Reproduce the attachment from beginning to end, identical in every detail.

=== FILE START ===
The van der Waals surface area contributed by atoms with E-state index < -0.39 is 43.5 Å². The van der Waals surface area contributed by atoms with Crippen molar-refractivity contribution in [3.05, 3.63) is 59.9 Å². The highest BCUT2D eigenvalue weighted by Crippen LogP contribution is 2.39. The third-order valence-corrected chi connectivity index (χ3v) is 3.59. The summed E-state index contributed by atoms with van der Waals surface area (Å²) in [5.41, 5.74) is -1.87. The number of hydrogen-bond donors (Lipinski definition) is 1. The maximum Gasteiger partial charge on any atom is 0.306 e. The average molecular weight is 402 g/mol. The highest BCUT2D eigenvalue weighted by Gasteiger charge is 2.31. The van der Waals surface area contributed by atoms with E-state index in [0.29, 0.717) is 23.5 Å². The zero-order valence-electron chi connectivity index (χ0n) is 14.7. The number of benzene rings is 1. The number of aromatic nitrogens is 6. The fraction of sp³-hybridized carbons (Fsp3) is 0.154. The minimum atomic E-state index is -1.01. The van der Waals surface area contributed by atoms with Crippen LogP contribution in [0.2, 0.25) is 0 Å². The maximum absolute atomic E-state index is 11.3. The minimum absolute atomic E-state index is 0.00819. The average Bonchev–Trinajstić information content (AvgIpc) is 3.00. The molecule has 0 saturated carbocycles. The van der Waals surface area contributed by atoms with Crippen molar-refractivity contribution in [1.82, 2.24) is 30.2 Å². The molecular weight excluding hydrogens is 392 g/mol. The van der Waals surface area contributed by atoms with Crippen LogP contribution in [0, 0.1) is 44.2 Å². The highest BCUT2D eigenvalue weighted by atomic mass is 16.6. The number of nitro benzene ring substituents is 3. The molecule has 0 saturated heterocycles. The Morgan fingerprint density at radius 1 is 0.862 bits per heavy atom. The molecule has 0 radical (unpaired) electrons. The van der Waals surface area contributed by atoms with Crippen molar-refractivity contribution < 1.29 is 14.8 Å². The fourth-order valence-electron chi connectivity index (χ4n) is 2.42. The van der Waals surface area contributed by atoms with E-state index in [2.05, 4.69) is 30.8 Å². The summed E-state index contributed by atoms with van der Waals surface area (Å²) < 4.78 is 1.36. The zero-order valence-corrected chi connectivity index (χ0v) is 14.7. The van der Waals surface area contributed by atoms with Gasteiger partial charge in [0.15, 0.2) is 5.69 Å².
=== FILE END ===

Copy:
The van der Waals surface area contributed by atoms with E-state index < -0.39 is 43.5 Å². The van der Waals surface area contributed by atoms with Crippen molar-refractivity contribution in [3.05, 3.63) is 59.9 Å². The highest BCUT2D eigenvalue weighted by Crippen LogP contribution is 2.39. The third-order valence-corrected chi connectivity index (χ3v) is 3.59. The summed E-state index contributed by atoms with van der Waals surface area (Å²) in [5.41, 5.74) is -1.87. The number of hydrogen-bond donors (Lipinski definition) is 1. The maximum Gasteiger partial charge on any atom is 0.306 e. The average molecular weight is 402 g/mol. The highest BCUT2D eigenvalue weighted by Gasteiger charge is 2.31. The van der Waals surface area contributed by atoms with E-state index in [0.29, 0.717) is 23.5 Å². The zero-order valence-electron chi connectivity index (χ0n) is 14.7. The number of benzene rings is 1. The number of aromatic nitrogens is 6. The fraction of sp³-hybridized carbons (Fsp3) is 0.154. The minimum atomic E-state index is -1.01. The van der Waals surface area contributed by atoms with Crippen LogP contribution in [0.2, 0.25) is 0 Å². The maximum absolute atomic E-state index is 11.3. The minimum absolute atomic E-state index is 0.00819. The average Bonchev–Trinajstić information content (AvgIpc) is 3.00. The molecule has 0 saturated carbocycles. The van der Waals surface area contributed by atoms with Crippen molar-refractivity contribution in [1.82, 2.24) is 30.2 Å². The molecular weight excluding hydrogens is 392 g/mol. The van der Waals surface area contributed by atoms with Crippen LogP contribution in [0, 0.1) is 44.2 Å². The highest BCUT2D eigenvalue weighted by atomic mass is 16.6. The number of nitro benzene ring substituents is 3. The molecule has 0 saturated heterocycles. The Morgan fingerprint density at radius 1 is 0.862 bits per heavy atom. The molecule has 0 radical (unpaired) electrons. The van der Waals surface area contributed by atoms with Crippen molar-refractivity contribution < 1.29 is 14.8 Å². The fourth-order valence-electron chi connectivity index (χ4n) is 2.42. The van der Waals surface area contributed by atoms with E-state index in [2.05, 4.69) is 30.8 Å². The summed E-state index contributed by atoms with van der Waals surface area (Å²) < 4.78 is 1.36. The zero-order valence-corrected chi connectivity index (χ0v) is 14.7. The van der Waals surface area contributed by atoms with Gasteiger partial charge in [0.15, 0.2) is 5.69 Å².